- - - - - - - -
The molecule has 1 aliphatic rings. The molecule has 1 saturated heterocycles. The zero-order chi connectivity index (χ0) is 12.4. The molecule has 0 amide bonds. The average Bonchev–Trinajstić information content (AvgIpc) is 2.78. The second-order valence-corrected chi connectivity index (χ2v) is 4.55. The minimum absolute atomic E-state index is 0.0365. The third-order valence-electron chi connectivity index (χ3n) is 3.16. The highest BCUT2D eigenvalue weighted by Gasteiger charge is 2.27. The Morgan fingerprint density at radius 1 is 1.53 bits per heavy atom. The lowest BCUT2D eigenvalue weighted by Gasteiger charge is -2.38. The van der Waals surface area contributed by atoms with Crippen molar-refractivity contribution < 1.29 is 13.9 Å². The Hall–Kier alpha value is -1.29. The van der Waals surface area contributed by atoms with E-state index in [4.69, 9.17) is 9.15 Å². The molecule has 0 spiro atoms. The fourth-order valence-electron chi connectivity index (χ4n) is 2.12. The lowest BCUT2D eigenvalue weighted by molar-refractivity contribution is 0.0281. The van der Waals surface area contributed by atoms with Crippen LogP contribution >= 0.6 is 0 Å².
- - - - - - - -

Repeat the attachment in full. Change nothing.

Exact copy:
The molecule has 1 aliphatic rings. The molecule has 1 saturated heterocycles. The zero-order chi connectivity index (χ0) is 12.4. The molecule has 0 amide bonds. The average Bonchev–Trinajstić information content (AvgIpc) is 2.78. The second-order valence-corrected chi connectivity index (χ2v) is 4.55. The minimum absolute atomic E-state index is 0.0365. The third-order valence-electron chi connectivity index (χ3n) is 3.16. The highest BCUT2D eigenvalue weighted by Gasteiger charge is 2.27. The Morgan fingerprint density at radius 1 is 1.53 bits per heavy atom. The lowest BCUT2D eigenvalue weighted by Gasteiger charge is -2.38. The van der Waals surface area contributed by atoms with Crippen molar-refractivity contribution < 1.29 is 13.9 Å². The Hall–Kier alpha value is -1.29. The van der Waals surface area contributed by atoms with E-state index in [4.69, 9.17) is 9.15 Å². The molecule has 0 spiro atoms. The fourth-order valence-electron chi connectivity index (χ4n) is 2.12. The lowest BCUT2D eigenvalue weighted by molar-refractivity contribution is 0.0281. The van der Waals surface area contributed by atoms with Crippen LogP contribution >= 0.6 is 0 Å².